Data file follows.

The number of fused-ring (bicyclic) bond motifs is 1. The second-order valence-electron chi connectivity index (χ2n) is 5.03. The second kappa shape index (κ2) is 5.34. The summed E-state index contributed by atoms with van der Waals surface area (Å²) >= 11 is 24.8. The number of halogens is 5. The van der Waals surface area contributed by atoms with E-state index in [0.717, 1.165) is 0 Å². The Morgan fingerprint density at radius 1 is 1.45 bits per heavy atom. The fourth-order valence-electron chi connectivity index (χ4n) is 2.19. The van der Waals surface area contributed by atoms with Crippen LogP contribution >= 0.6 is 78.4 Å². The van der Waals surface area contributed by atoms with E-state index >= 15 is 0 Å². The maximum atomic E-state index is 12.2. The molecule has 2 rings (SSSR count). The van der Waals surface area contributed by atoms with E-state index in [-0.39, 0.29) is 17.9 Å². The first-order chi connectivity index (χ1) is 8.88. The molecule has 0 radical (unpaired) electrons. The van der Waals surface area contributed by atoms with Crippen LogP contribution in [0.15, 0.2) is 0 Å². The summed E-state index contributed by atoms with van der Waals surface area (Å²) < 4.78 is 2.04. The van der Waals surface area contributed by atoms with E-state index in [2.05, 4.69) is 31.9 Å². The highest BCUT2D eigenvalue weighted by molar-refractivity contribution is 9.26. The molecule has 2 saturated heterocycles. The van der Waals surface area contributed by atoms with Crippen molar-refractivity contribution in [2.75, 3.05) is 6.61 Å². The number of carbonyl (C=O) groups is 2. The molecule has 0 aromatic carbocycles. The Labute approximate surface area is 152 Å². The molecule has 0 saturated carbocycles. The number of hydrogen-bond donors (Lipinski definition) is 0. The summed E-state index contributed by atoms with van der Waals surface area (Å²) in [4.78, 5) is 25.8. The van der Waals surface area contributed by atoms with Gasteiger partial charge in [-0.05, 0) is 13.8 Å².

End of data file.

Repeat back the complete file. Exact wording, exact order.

The number of fused-ring (bicyclic) bond motifs is 1. The second-order valence-electron chi connectivity index (χ2n) is 5.03. The second kappa shape index (κ2) is 5.34. The summed E-state index contributed by atoms with van der Waals surface area (Å²) >= 11 is 24.8. The number of halogens is 5. The van der Waals surface area contributed by atoms with E-state index in [0.717, 1.165) is 0 Å². The Morgan fingerprint density at radius 1 is 1.45 bits per heavy atom. The fourth-order valence-electron chi connectivity index (χ4n) is 2.19. The van der Waals surface area contributed by atoms with Crippen LogP contribution >= 0.6 is 78.4 Å². The van der Waals surface area contributed by atoms with E-state index >= 15 is 0 Å². The maximum atomic E-state index is 12.2. The molecule has 2 rings (SSSR count). The van der Waals surface area contributed by atoms with E-state index in [-0.39, 0.29) is 17.9 Å². The first-order chi connectivity index (χ1) is 8.88. The molecule has 0 radical (unpaired) electrons. The van der Waals surface area contributed by atoms with Crippen LogP contribution in [0.15, 0.2) is 0 Å². The summed E-state index contributed by atoms with van der Waals surface area (Å²) < 4.78 is 2.04. The van der Waals surface area contributed by atoms with E-state index in [2.05, 4.69) is 31.9 Å². The highest BCUT2D eigenvalue weighted by molar-refractivity contribution is 9.26. The molecule has 2 saturated heterocycles. The van der Waals surface area contributed by atoms with Crippen molar-refractivity contribution in [2.75, 3.05) is 6.61 Å². The number of carbonyl (C=O) groups is 2. The molecule has 0 aromatic carbocycles. The Labute approximate surface area is 152 Å². The molecule has 0 saturated carbocycles. The number of hydrogen-bond donors (Lipinski definition) is 0. The summed E-state index contributed by atoms with van der Waals surface area (Å²) in [4.78, 5) is 25.8. The van der Waals surface area contributed by atoms with Gasteiger partial charge in [-0.05, 0) is 13.8 Å².